Shares of Nektar Therapeutics (NASDAQ: NKTR), a biotech company that develops and licenses specialized medicines in the fields of cancer, chronic pain, and autoimmune diseases, surged higher by as much as 10% after releasing its first-quarter earnings results after the closing bell on Tuesday. As you can surmise by the reaction, Wall Street and investors liked what they heard.
The interesting aspect of Nektar's earnings report is that it appears its actual results took a backseat to the hype surrounding upcoming data releases.
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For the quarter, Nektar reported $24.7 million in sales, which was substantially lower than the $58.9 million in reported in Q1 2016. It should be noted that the company recognized a $28 million royalty payment from AstraZeneca (NYSE: AZN) in Q1 2016 for the sublicensing of Moventig to Kirin in Europe. Absent this payment, the year-over-year sales drop can be tied to a decline in product sales to $4.8 million from $14.1 million in the year-earlier period. Comparatively, Wall Street was looking for $29.4 million in sales.
With regard to its bottom line, Nektar announced a considerably wider loss of $63.9 million, or $0.42 per share, compared to its net loss of $19.5 million, or $0.14 per share, in the prior-year period. Once again, the one-time milestone payment affected its net loss by lowering it in Q1 2016. The $0.42 loss per share met expectations, which is a good thing considering Nektar had missed EPS projections in two of the past three quarters.
The real reason Nektar is jumping has to do with excitement surrounding its developing pipeline. In the press release, CEO Howard Robin pointed to the positive phase 3 results for NKTR-181 released in March for chronic low back pain, and he also alluded that a phase 1/2 study of NKTR-214 in combination with Bristol-Myers Squibb's (NYSE: BMY) Opdivo should yield reportable results by the American Society of Clinical Oncology's annual meeting later this year. Additionally, a trial was initiated for NKTR-358, a proprietary Treg stimulator for immune-related disorders. Initial data should be out before the end of the year.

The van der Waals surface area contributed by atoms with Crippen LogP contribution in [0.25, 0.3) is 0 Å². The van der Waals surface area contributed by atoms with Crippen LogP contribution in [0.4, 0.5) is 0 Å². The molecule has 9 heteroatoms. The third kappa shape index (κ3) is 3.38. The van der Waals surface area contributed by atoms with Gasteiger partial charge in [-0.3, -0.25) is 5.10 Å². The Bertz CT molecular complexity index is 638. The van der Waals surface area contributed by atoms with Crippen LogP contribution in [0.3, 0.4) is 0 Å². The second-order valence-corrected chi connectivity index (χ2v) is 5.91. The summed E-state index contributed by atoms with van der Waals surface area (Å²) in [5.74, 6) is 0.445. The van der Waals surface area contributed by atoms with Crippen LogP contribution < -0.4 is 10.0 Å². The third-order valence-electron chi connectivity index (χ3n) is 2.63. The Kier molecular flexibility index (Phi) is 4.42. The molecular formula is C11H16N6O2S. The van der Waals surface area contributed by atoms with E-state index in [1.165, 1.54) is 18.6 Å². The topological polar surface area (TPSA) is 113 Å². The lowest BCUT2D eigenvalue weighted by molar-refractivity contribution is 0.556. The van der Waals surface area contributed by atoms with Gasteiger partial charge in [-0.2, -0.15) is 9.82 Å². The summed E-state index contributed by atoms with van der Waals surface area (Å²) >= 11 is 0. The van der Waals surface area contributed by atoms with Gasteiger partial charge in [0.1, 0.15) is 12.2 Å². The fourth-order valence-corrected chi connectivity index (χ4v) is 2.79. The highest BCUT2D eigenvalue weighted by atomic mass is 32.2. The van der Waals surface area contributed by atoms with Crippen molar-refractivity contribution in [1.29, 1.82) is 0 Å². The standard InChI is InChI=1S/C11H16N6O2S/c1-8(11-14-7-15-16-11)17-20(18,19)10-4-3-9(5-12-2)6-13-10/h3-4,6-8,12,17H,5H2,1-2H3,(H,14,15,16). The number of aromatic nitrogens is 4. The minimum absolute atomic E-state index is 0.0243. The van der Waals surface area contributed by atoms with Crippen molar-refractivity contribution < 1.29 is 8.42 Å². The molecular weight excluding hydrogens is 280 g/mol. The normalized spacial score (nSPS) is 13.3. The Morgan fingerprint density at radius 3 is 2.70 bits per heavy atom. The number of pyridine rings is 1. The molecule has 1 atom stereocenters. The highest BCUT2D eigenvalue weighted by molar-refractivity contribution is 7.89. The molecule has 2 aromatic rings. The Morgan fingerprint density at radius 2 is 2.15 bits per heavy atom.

As icing on the cake, Nektar's press release lists more than a half-dozen abstracts that it'll be presenting during the second quarter at various conferences.
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While investors were probably hoping for a bit more on the revenue front from Nektar, this was pretty much a par-for-the-course report from a mid-cap biotech with a pretty expansive pipeline.
The allure of Nektar is that a number of its products are partnered or out-licensed, meaning it can simply sit back and collect royalty revenue at a very low cost. At the same time, it's developing a handful of its own promising drug candidates. Having the ability to lean on these two separate channels of revenue over the long run should lend to steady sales growth and a narrowing of losses as the company moves forward. In fact, Wall Street foresees a more than doubling in sales from $171 million in 2017 to $363 million by 2020, with full-year losses shrinking to nearly breakeven by 2020.
With 10 clinical-stage products currently in its pipeline, many of which are targeted as cancer-based immunotherapies in combination with already approved immunotherapies, Nektar appears to have a bright future. There are certainly risks given Nektar's ongoing losses, but its $362 million in cash and investable securities should give Nektar a nice buffer. Biotech investors with a tolerance for risk would be wise to dig deeper into Nektar Therapeutics.
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